Exclusive Breast­feed­ing in Nige­ria

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The level of exclusive breast­feed­ing in Nige­ria is only 17 per cent, mean­ing that at least 5.4 mil­lion chil­dren each year miss out on its ben­e­fits, con­tribut­ing to the coun­try’s prob­lem of chronic child mal­nu­tri­tion; 11 mil­lion chil­dren un­der five are mal­nour­ished in Nige­ria.

The low rate of exclusive breast­feed­ing leads to more than 100,000 child deaths and trans­lates into al­most $12 bil­lion in fu­ture eco­nomic losses for the coun­try.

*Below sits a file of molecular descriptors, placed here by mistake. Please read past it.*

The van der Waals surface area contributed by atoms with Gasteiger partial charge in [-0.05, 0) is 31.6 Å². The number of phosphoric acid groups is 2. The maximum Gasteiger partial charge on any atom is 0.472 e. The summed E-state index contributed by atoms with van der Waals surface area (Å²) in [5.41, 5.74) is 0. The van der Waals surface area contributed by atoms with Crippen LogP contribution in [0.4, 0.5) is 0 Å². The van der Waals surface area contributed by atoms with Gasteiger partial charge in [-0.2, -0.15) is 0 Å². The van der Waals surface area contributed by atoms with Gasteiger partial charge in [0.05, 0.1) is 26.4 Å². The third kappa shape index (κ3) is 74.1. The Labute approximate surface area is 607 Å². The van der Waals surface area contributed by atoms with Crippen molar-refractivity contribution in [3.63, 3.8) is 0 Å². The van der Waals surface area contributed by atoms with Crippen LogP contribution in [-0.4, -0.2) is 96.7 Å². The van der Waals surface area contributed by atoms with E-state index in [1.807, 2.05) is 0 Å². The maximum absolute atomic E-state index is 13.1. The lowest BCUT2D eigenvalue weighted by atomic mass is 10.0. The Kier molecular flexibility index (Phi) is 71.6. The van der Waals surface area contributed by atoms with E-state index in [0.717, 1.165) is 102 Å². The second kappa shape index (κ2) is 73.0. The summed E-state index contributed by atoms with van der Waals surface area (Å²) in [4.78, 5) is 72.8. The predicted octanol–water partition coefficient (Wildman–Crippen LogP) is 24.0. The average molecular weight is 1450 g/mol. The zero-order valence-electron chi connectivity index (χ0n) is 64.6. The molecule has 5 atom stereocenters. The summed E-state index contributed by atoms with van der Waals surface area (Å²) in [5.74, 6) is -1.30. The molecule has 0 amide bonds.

When the cost of low cog­ni­tive de­vel­op­ment and low IQ, as well as health costs are added in, in­ad­e­quate breast­feed­ing is es­ti­mated to cost the Nige­rian econ­omy US$21 bil­lion per year, or 4.1 per­cent of its gross na­tional in­come.

About 74% of chil­dren who are not ex­clu­sively breast­fed are from fam­i­lies in the low­est in­come group in Nige­ria. Culled from UNICEF Nige­ria.

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